Advanced Forecasting Methods for Better Drought Prediction in a Changing Climate

January 31, 2023

Droughts are said to be one of the most feared natural phenomena in the world. Not only do they threaten the livelihood of people and the ecosystem, but severe cases can lead to famine, displacement, and conflict. With climate change altering the natural pattern of droughts, we are expected to see them more frequently, longer, and more severe. Because of this, meteorological drought forecasting methods have become extremely valuable.

According to the US National Weather Service, meteorological drought is based on the degree of dryness or rainfall deficit and the length of the dry period[1]. Drought occurs when there is a prolonged period with little or no precipitation resulting in a shortage of water. The problem can result in economic, social, and environmental impacts such as agriculture, water resources, energy production and other areas.

Droughts not only threaten the livelihood of people and the ecosystem, but severe cases can lead to famine, displacement, and conflict.

“Drought prediction is an important topic and has a key role in risk management, drought readiness and alleviation,” explained Dr. Munir who believes that accurate forecasting is crucial for mitigating its impact and minimizing the disruption. Nonetheless, drought impact differs for the affected areas.

“If we could provide accurate forecasts of meteorological drought, it allows the authorities and public to plan and prepare for the dry conditions,” said Dr. Md Munir Hayet Khan, a senior lecturer from the Faculty of Engineering & Quantity Surveying, INTI International University.

In a study on Wavelet-based hybrid ANN-ARIMA models for meteorological drought forecasting, Dr. Munir and two other researchers analysed 30 years’ worth of rainfall data from 1986-2016, collected from rainfall stations located around the Langat River Basin. The study was conducted to test a new method of a hybrid model (W-2A model) for its ability to accurately predict future droughts.

Various forecasting models were developed over the years to predict future drought, according to Dr. Munir. Their latest research discovered that combining two or more separate models can be an effective approach to improving the accuracy of drought predictions and that Wavelet-based hybrid ANN-ARIMA models offered better predictions and could be used for future drought early warning systems.

“We combined the Wavelet transformation, Autoregressive Integrated Moving Average (ARIMA), and Artificial Neural Network (ANN) to create a new hybrid model (W-2A model) with an ability to accurately predict future drought,” highlighted Dr. Munir.

Wavelet is a way to analyse time series data and can be used to see how different variables change over time. ANN is often used in drought forecasting because it can manage large amounts of data and can also model complex relationships between precipitation, temperature, and other meteorological variables.

On the other hand, ARIMA models are a type of statistical model commonly used in time series forecasting. They are particularly useful for modelling trends and patterns in historical data and can also be used to account for the effects of seasonality and other cyclical patterns.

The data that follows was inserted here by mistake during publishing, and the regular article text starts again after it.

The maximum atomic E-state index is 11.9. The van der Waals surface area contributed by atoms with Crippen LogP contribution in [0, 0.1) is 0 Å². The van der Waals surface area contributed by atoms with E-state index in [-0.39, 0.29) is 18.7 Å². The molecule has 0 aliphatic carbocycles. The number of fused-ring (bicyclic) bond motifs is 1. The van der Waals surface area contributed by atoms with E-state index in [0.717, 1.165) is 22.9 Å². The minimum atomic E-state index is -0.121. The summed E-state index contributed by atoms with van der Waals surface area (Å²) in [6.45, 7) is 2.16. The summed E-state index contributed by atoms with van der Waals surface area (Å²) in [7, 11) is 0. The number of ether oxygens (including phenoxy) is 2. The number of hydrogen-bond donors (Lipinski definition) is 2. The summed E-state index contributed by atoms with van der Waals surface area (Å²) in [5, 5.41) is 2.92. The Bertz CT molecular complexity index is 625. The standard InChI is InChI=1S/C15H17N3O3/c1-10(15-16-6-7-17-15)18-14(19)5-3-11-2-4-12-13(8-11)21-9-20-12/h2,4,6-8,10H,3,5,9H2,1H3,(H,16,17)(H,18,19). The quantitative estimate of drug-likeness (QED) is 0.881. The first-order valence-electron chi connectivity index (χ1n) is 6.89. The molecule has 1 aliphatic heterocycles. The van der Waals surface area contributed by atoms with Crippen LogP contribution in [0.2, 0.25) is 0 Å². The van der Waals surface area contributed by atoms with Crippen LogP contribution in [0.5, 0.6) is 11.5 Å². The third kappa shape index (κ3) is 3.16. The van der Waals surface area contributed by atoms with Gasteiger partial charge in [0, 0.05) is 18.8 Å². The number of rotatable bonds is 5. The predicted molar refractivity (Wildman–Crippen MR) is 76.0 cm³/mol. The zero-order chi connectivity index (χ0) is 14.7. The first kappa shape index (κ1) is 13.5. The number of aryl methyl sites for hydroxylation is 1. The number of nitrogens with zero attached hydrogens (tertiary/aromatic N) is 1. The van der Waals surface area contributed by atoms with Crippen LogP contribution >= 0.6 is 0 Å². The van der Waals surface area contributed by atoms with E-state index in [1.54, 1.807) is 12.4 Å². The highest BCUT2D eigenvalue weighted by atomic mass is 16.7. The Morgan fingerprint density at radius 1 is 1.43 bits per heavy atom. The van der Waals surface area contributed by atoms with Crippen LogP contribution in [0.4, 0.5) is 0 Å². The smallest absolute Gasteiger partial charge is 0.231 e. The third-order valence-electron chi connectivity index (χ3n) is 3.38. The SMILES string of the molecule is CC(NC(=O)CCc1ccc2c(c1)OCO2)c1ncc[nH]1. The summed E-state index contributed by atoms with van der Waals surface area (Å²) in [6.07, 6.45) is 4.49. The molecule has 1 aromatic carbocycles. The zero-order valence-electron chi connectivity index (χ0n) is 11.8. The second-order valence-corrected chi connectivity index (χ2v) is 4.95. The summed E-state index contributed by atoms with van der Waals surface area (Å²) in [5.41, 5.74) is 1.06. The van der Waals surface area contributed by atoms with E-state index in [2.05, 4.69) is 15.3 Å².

Dr. Munir also stated the Standardized Precipitation Index (SPI) and Standard Index of Annual Precipitation (SIAP) drought indices (DI) were used to compute historical drought events in their study.

“The SPI is a well-known, globally accepted drought index which requires a parameter estimation. Meanwhile, SIAP is quite simple and does not require parameter estimation,” Dr. Munir explained.

According to him, there are different indices for different classes of droughts namely meteorological, hydrological, agricultural, and socio-economic, and each index has its limitations.

“To track drought events, accurate indices and reliable hydro-meteorological data are required,” he added, noting that no single index can accurately depict the onset and severity of such an event.

Dr. Munir expressed his contentment as the research met its objective.

“It is worth mentioning that we achieved our research objective of presenting a new hybrid technique that combines the advantages of the Wavelet transformation, ARIMA, and ANN to accurately predict future droughts using SPI and SIAP separately,” he said.

This finding is expected to provide a more robust and accurate prediction and is a novel way to forecast future drought conditions, adding on to existing knowledge. Interestingly, this model can also be used for flood prediction since the DIs can classify wet conditions of selected areas.

It is important to note that drought forecasting is a complex task that is affected by a variety of factors including climate variability, land use and human activities, making it challenging to predict with complete accuracy.

“I believe that this new hybrid model (W-2A model) can be used to help the agriculture sector, water resource management, and authorities make the right decisions and planning for the long-term impact of drought,” Dr. Munir concluded.

Dr. Md Munir Hayet Khan, a senior lecturer from the Faculty of Engineering & Quantity Surveying at INTI International University, said the model established can offer a more reliable and accurate drought prediction to benefit all.